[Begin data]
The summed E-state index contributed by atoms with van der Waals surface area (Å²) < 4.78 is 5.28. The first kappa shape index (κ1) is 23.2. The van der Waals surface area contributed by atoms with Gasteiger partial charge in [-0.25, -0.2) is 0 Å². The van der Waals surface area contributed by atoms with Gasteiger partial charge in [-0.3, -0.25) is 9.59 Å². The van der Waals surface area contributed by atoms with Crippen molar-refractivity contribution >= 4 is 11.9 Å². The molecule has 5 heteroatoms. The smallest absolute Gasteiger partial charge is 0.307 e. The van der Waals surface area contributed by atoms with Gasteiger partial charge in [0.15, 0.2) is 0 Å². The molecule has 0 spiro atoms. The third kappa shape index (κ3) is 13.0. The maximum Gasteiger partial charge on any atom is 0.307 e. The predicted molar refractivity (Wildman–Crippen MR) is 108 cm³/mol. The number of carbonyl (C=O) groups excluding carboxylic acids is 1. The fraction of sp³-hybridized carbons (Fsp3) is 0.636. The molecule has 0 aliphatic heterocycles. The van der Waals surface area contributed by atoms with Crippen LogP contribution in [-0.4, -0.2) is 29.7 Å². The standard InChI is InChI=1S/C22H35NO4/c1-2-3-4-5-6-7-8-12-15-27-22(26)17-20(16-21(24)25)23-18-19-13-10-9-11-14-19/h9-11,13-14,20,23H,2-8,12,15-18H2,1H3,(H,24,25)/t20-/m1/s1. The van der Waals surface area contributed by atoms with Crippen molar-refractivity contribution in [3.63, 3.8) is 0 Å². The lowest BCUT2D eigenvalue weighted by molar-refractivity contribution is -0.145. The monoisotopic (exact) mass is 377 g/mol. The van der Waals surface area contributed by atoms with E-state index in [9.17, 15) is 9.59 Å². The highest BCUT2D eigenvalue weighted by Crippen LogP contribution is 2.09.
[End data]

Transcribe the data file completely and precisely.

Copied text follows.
The summed E-state index contributed by atoms with van der Waals surface area (Å²) < 4.78 is 5.28. The first kappa shape index (κ1) is 23.2. The van der Waals surface area contributed by atoms with Gasteiger partial charge in [-0.25, -0.2) is 0 Å². The van der Waals surface area contributed by atoms with Gasteiger partial charge in [-0.3, -0.25) is 9.59 Å². The van der Waals surface area contributed by atoms with Crippen molar-refractivity contribution >= 4 is 11.9 Å². The molecule has 5 heteroatoms. The smallest absolute Gasteiger partial charge is 0.307 e. The van der Waals surface area contributed by atoms with Gasteiger partial charge in [0.15, 0.2) is 0 Å². The molecule has 0 spiro atoms. The third kappa shape index (κ3) is 13.0. The maximum Gasteiger partial charge on any atom is 0.307 e. The predicted molar refractivity (Wildman–Crippen MR) is 108 cm³/mol. The number of carbonyl (C=O) groups excluding carboxylic acids is 1. The fraction of sp³-hybridized carbons (Fsp3) is 0.636. The molecule has 0 aliphatic heterocycles. The van der Waals surface area contributed by atoms with Crippen LogP contribution in [-0.4, -0.2) is 29.7 Å². The standard InChI is InChI=1S/C22H35NO4/c1-2-3-4-5-6-7-8-12-15-27-22(26)17-20(16-21(24)25)23-18-19-13-10-9-11-14-19/h9-11,13-14,20,23H,2-8,12,15-18H2,1H3,(H,24,25)/t20-/m1/s1. The van der Waals surface area contributed by atoms with Crippen molar-refractivity contribution in [3.63, 3.8) is 0 Å². The lowest BCUT2D eigenvalue weighted by molar-refractivity contribution is -0.145. The monoisotopic (exact) mass is 377 g/mol. The van der Waals surface area contributed by atoms with E-state index in [9.17, 15) is 9.59 Å². The highest BCUT2D eigenvalue weighted by Crippen LogP contribution is 2.09.